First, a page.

Esophageal reflux common after sleeve gastrectomy

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By Will Boggs MD

NEW YORK (Reuters Health) - About one in four patients will develop gastroesophageal reflux disease (GERD) after sleeve gastrectomy, but few will require conversion to gastric bypass for severe reflux, according to a systematic review and meta-analysis.

"The high rates of new GERD and worsening GERD after the very common procedure of sleeve gastrectomy" were surprising, said Dr. Hutan Ashrafian of Imperial College London.

"This operation is generally considered a relatively 'straightforward,' safe, and rapidly performed operation for obesity, though it seems to result in many of the complications of GERD and lower esophageal reflux conditions, such as esophagitis and even Barrett's esophagus," he told Reuters Health by email.

Sleeve gastrectomy is the most common bariatric procedure, yet there is disparity in the current literature about the development or worsening of GERD postoperatively.

To investigate, Dr. Ashrafian's team used data from 46 studies including more than 10,000 patients and with follow-ups ranging from three to 132 months.

Overall, there was a 19% increase in the prevalence of esophageal reflux following sleeve gastrectomy and a 23% rate of new-onset reflux, the researchers report in Annals of Surgery, online March 1.

The rate of postoperative esophagitis was 30%, which remained 28% at long-term follow-up, and the rate of Barrett's esophagus after sleeve gastrectomy was 6% (8% long-term).

Hiatus hernia developed after sleeve gastrectomy in 41% of patients, and 38% of patients required proton-pump inhibitors to manage symptoms; 4% of patients were converted to gastric bypass because of severe reflux.

"When selecting and, importantly, consenting patients for this procedure, surgeons and patients should be mindful of the risk of GERD, esophagitis, and Barrett's esophagus after sleeve gastrectomy," Dr. Ashrafian said. "Some patients may therefore benefit from anti-obesity procedures that are more protective of GERD and its symptoms, such as performing Roux-en-Y gastric bypass."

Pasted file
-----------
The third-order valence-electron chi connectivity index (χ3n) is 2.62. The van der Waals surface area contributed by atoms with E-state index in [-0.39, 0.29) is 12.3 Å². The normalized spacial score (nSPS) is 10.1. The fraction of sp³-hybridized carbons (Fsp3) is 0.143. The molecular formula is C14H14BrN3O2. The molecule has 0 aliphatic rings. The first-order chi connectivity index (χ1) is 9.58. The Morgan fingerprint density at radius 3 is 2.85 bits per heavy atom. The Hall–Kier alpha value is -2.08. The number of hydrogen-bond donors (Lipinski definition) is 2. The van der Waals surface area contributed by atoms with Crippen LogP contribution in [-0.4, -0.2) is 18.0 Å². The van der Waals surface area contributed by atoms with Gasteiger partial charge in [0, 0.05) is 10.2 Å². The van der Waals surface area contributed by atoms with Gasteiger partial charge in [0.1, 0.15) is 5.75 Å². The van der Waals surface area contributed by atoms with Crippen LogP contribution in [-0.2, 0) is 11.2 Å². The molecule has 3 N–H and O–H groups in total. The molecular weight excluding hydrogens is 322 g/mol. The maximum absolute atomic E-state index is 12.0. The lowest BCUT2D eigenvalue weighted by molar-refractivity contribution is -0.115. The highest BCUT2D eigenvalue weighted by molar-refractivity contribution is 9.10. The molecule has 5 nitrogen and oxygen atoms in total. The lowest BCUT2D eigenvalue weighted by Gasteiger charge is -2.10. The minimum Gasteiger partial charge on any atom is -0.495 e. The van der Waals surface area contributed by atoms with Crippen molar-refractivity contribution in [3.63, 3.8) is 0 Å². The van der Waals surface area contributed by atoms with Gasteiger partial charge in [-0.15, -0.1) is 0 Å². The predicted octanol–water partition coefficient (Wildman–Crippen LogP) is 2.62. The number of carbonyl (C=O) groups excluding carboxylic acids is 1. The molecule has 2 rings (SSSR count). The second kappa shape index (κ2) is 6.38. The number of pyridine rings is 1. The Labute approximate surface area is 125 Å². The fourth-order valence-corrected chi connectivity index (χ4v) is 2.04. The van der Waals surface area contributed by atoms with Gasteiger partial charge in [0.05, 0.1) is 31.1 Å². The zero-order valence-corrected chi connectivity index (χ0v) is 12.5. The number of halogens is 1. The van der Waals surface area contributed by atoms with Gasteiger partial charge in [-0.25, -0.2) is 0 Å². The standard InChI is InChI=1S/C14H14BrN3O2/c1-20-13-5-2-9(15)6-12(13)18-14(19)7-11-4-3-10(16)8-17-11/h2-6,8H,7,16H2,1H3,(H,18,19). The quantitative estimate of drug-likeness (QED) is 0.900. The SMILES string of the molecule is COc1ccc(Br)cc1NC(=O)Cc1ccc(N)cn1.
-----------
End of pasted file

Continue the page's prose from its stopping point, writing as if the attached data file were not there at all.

Dr. Dmitry Oleynikov of the University of Nebraska Medical Center, in Omaha, who recently reviewed techniques that can be used to mitigate the severity of reflex following sleeve gastrectomy, told Reuters Health by email, "There is no question among experts that around 20% to 30% of patients will develop de novo severe reflux after this operation. Because obesity is on the rise and because this is such a popular operation, patients and surgeons need to be aware of this risk. In our study, as well as many others, a great many of the patients, in fact the majority with obesity and reflux, will benefit from this operation."

"It's very important that patients who are high risk for developing reflux disease, including those with hiatal hernia, known severe reflux, and Barrett's esophagus, are not good candidates for this operation and should be offered other types of bariatric surgery," said Dr. Oleynikov, who was not involved in the new work. "Unfortunately, not every surgeon feels comfortable offering a multitude of bariatric procedures, so the patient is only given one choice. In high-risk patients, the consensus is that the patient should be receiving a Roux-en-Y gastric bypass."

"If one develops severe reflux after sleeve gastrectomy, the best option is to proceed to bypass surgery," Dr. Oleynikov said. "However, many insurance companies will not approve this."

SOURCE: https://bit.ly/2P1KhiW

Ann Surg 2019.

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